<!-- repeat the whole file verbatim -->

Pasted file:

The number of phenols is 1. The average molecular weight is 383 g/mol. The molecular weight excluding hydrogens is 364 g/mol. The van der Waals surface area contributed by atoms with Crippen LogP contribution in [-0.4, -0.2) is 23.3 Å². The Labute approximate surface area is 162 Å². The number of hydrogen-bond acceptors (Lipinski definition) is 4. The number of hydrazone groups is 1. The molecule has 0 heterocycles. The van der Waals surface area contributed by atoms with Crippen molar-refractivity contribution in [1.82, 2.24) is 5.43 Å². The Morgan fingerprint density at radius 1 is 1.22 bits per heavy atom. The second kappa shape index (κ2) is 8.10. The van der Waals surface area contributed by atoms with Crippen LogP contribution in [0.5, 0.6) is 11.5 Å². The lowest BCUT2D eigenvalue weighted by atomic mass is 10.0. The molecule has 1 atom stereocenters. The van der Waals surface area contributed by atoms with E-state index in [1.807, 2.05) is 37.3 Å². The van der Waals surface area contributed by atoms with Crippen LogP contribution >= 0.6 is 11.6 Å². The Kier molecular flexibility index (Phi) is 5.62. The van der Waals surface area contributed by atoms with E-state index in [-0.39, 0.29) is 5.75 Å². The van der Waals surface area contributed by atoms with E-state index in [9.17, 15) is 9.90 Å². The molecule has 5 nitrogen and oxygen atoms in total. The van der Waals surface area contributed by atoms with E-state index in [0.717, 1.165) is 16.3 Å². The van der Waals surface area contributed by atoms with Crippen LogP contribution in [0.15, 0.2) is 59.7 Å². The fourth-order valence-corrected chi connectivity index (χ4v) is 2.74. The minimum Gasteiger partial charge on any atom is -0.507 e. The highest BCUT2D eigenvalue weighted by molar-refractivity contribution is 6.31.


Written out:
The number of phenols is 1. The average molecular weight is 383 g/mol. The molecular weight excluding hydrogens is 364 g/mol. The van der Waals surface area contributed by atoms with Crippen LogP contribution in [-0.4, -0.2) is 23.3 Å². The Labute approximate surface area is 162 Å². The number of hydrogen-bond acceptors (Lipinski definition) is 4. The number of hydrazone groups is 1. The molecule has 0 heterocycles. The van der Waals surface area contributed by atoms with Crippen molar-refractivity contribution in [1.82, 2.24) is 5.43 Å². The Morgan fingerprint density at radius 1 is 1.22 bits per heavy atom. The second kappa shape index (κ2) is 8.10. The van der Waals surface area contributed by atoms with Crippen LogP contribution in [0.5, 0.6) is 11.5 Å². The lowest BCUT2D eigenvalue weighted by atomic mass is 10.0. The molecule has 1 atom stereocenters. The van der Waals surface area contributed by atoms with E-state index in [1.807, 2.05) is 37.3 Å². The van der Waals surface area contributed by atoms with Crippen LogP contribution >= 0.6 is 11.6 Å². The Kier molecular flexibility index (Phi) is 5.62. The van der Waals surface area contributed by atoms with E-state index in [-0.39, 0.29) is 5.75 Å². The van der Waals surface area contributed by atoms with E-state index in [9.17, 15) is 9.90 Å². The molecule has 5 nitrogen and oxygen atoms in total. The van der Waals surface area contributed by atoms with E-state index in [0.717, 1.165) is 16.3 Å². The van der Waals surface area contributed by atoms with Crippen LogP contribution in [0.15, 0.2) is 59.7 Å². The fourth-order valence-corrected chi connectivity index (χ4v) is 2.74. The minimum Gasteiger partial charge on any atom is -0.507 e. The highest BCUT2D eigenvalue weighted by molar-refractivity contribution is 6.31.